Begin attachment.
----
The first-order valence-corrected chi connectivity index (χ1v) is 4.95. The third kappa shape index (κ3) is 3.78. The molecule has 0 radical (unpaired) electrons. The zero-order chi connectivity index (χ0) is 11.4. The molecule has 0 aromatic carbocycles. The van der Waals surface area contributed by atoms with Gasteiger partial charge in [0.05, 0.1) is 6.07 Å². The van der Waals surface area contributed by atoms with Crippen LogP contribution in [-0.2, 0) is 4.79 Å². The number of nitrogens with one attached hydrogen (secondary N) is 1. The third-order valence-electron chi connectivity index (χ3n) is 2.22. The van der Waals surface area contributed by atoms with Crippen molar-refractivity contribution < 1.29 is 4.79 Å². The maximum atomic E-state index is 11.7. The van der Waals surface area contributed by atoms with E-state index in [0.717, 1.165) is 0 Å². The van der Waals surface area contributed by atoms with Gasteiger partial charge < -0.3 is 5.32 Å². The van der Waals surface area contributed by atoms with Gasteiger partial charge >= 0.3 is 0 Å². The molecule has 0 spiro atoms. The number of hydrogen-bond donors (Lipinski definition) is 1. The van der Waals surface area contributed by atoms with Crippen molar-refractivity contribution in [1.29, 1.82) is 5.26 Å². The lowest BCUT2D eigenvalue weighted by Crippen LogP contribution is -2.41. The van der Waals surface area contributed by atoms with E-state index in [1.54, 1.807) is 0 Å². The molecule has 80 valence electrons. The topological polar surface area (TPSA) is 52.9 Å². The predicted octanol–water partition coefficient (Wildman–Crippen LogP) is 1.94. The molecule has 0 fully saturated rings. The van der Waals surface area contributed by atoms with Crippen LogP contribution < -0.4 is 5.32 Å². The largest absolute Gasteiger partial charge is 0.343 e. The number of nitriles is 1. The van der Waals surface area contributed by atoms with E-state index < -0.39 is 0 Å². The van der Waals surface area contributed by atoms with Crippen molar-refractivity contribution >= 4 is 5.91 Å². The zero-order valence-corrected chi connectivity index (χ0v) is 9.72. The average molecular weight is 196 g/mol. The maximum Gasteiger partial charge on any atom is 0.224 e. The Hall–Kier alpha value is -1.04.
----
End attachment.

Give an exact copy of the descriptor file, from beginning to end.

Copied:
The first-order valence-corrected chi connectivity index (χ1v) is 4.95. The third kappa shape index (κ3) is 3.78. The molecule has 0 radical (unpaired) electrons. The zero-order chi connectivity index (χ0) is 11.4. The molecule has 0 aromatic carbocycles. The van der Waals surface area contributed by atoms with Gasteiger partial charge in [0.05, 0.1) is 6.07 Å². The van der Waals surface area contributed by atoms with Crippen LogP contribution in [-0.2, 0) is 4.79 Å². The number of nitrogens with one attached hydrogen (secondary N) is 1. The third-order valence-electron chi connectivity index (χ3n) is 2.22. The van der Waals surface area contributed by atoms with Crippen molar-refractivity contribution < 1.29 is 4.79 Å². The maximum atomic E-state index is 11.7. The van der Waals surface area contributed by atoms with E-state index in [0.717, 1.165) is 0 Å². The van der Waals surface area contributed by atoms with Gasteiger partial charge < -0.3 is 5.32 Å². The van der Waals surface area contributed by atoms with Gasteiger partial charge >= 0.3 is 0 Å². The molecule has 0 spiro atoms. The number of hydrogen-bond donors (Lipinski definition) is 1. The van der Waals surface area contributed by atoms with Crippen molar-refractivity contribution in [1.29, 1.82) is 5.26 Å². The lowest BCUT2D eigenvalue weighted by Crippen LogP contribution is -2.41. The van der Waals surface area contributed by atoms with E-state index in [1.54, 1.807) is 0 Å². The molecule has 80 valence electrons. The topological polar surface area (TPSA) is 52.9 Å². The predicted octanol–water partition coefficient (Wildman–Crippen LogP) is 1.94. The molecule has 0 fully saturated rings. The van der Waals surface area contributed by atoms with Crippen LogP contribution < -0.4 is 5.32 Å². The largest absolute Gasteiger partial charge is 0.343 e. The number of nitriles is 1. The van der Waals surface area contributed by atoms with E-state index < -0.39 is 0 Å². The van der Waals surface area contributed by atoms with Crippen molar-refractivity contribution >= 4 is 5.91 Å². The zero-order valence-corrected chi connectivity index (χ0v) is 9.72. The average molecular weight is 196 g/mol. The maximum Gasteiger partial charge on any atom is 0.224 e. The Hall–Kier alpha value is -1.04.